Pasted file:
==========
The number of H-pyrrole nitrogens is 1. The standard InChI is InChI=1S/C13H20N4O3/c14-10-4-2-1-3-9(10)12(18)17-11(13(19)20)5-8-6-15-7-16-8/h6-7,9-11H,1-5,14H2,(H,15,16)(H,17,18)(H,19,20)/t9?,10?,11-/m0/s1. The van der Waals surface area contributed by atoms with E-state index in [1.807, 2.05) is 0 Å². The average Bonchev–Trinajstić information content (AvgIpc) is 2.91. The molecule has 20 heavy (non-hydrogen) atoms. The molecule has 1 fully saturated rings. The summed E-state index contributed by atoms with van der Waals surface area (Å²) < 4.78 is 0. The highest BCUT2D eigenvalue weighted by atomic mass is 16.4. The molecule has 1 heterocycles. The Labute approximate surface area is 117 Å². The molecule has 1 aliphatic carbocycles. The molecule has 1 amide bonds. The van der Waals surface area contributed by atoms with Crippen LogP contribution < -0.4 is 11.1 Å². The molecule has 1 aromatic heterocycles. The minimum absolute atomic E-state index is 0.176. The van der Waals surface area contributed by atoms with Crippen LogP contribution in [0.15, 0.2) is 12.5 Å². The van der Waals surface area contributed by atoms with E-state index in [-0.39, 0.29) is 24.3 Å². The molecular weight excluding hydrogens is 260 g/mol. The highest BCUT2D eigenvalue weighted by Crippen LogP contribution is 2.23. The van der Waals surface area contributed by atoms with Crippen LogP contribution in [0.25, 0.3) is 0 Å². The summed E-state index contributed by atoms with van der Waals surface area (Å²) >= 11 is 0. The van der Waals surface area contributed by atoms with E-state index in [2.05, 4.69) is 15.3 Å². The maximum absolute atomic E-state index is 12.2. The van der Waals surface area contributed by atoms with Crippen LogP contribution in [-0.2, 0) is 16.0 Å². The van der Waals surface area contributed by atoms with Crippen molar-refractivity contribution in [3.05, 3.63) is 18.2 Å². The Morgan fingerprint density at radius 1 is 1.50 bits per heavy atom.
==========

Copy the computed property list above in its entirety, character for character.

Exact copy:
The number of H-pyrrole nitrogens is 1. The standard InChI is InChI=1S/C13H20N4O3/c14-10-4-2-1-3-9(10)12(18)17-11(13(19)20)5-8-6-15-7-16-8/h6-7,9-11H,1-5,14H2,(H,15,16)(H,17,18)(H,19,20)/t9?,10?,11-/m0/s1. The van der Waals surface area contributed by atoms with E-state index in [1.807, 2.05) is 0 Å². The average Bonchev–Trinajstić information content (AvgIpc) is 2.91. The molecule has 20 heavy (non-hydrogen) atoms. The molecule has 1 fully saturated rings. The summed E-state index contributed by atoms with van der Waals surface area (Å²) < 4.78 is 0. The highest BCUT2D eigenvalue weighted by atomic mass is 16.4. The molecule has 1 heterocycles. The Labute approximate surface area is 117 Å². The molecule has 1 aliphatic carbocycles. The molecule has 1 amide bonds. The van der Waals surface area contributed by atoms with Crippen LogP contribution < -0.4 is 11.1 Å². The molecule has 1 aromatic heterocycles. The minimum absolute atomic E-state index is 0.176. The van der Waals surface area contributed by atoms with Crippen LogP contribution in [0.15, 0.2) is 12.5 Å². The van der Waals surface area contributed by atoms with E-state index in [-0.39, 0.29) is 24.3 Å². The molecular weight excluding hydrogens is 260 g/mol. The highest BCUT2D eigenvalue weighted by Crippen LogP contribution is 2.23. The van der Waals surface area contributed by atoms with Crippen LogP contribution in [0.25, 0.3) is 0 Å². The summed E-state index contributed by atoms with van der Waals surface area (Å²) >= 11 is 0. The van der Waals surface area contributed by atoms with E-state index in [2.05, 4.69) is 15.3 Å². The maximum absolute atomic E-state index is 12.2. The van der Waals surface area contributed by atoms with Crippen LogP contribution in [-0.2, 0) is 16.0 Å². The van der Waals surface area contributed by atoms with Crippen molar-refractivity contribution in [3.05, 3.63) is 18.2 Å². The Morgan fingerprint density at radius 1 is 1.50 bits per heavy atom.